Master's Theses

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Date of Award

Spring 1968

Degree Name

Master of Science (MS)

Department

Economics, Finance, & Accounting

Advisor

Jack McCullick

Abstract

The purpose of this thesis is to review the reasons for the stagnation of union membership, and to attempt to draw some sound conclusions as to potential union growth in the future. This thesis presented also present recommendations for new organizational approaches that are designed to unionize today's worker. The general reasons for current union membership stagnation was presented in Chapter II. These general reasons consist of such factors as automation, prosperity, federal legislation and others. This chapter pointed out that in studying such a topic as union membership stagnation, it must be done from a pluralistic standpoint. Although anyone of the factors presented in Chapter II is certainly a primary cause of the stagnation, it is the host of factors acting together that has contributed to the unions' inability to make sufficient gains in the organization of new union members. More specific reasons for unions' current membership status was taken up in Chapter III. Presented in this chapter was an analysis of factors such as blockades in the South to union organization, changing composition of today's work force, increasing resistance from private industry, and other specific factors for the current membership status of unions. This chapter also discussed the orientation of the white-collar employee with that of management, even though he may actually have no aspiration to be in management's ranks. Chapter IV was concerned with areas of union membership potential. These areas of potential union membership are essentially the same areas where unions have had little success in organizing, areas comprising the white-collar employee, the South, and the like. This chapter also included recommended organizational programs designed to aid unions in organizing today's worker. Conclusions concerning the future of American unionism made up Chapter V. The chapter was composed of answers to pertinent questions pertaining to the future organizational success of unions. The chapter answered the primary question which has been posed all through the thesis, i.e., the question centered on the unions' future success in their attempts to organize the modern employee. A final question that was also answered in Chapter V, and concluded the thesis, relates to the future of unionism when viewed as an American institution.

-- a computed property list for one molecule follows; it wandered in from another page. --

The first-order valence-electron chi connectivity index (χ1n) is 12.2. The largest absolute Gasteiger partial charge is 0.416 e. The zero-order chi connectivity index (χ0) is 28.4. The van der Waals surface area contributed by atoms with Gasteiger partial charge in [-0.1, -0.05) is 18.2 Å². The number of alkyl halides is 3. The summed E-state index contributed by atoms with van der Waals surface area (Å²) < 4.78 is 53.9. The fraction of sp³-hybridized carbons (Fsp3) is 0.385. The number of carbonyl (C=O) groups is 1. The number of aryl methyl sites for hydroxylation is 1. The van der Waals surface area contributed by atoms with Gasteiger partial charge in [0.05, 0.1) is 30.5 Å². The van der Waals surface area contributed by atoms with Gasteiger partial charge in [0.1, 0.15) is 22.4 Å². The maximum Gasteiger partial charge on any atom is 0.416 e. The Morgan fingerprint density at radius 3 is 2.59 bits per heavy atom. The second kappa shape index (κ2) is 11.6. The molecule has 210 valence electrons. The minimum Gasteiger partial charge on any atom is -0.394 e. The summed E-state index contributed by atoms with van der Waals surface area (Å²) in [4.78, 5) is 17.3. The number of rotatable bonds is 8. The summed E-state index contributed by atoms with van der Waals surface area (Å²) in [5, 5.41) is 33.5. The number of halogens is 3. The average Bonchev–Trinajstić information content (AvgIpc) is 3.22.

Rights

Copyright 1968 Galen Perkins Smith

Comments

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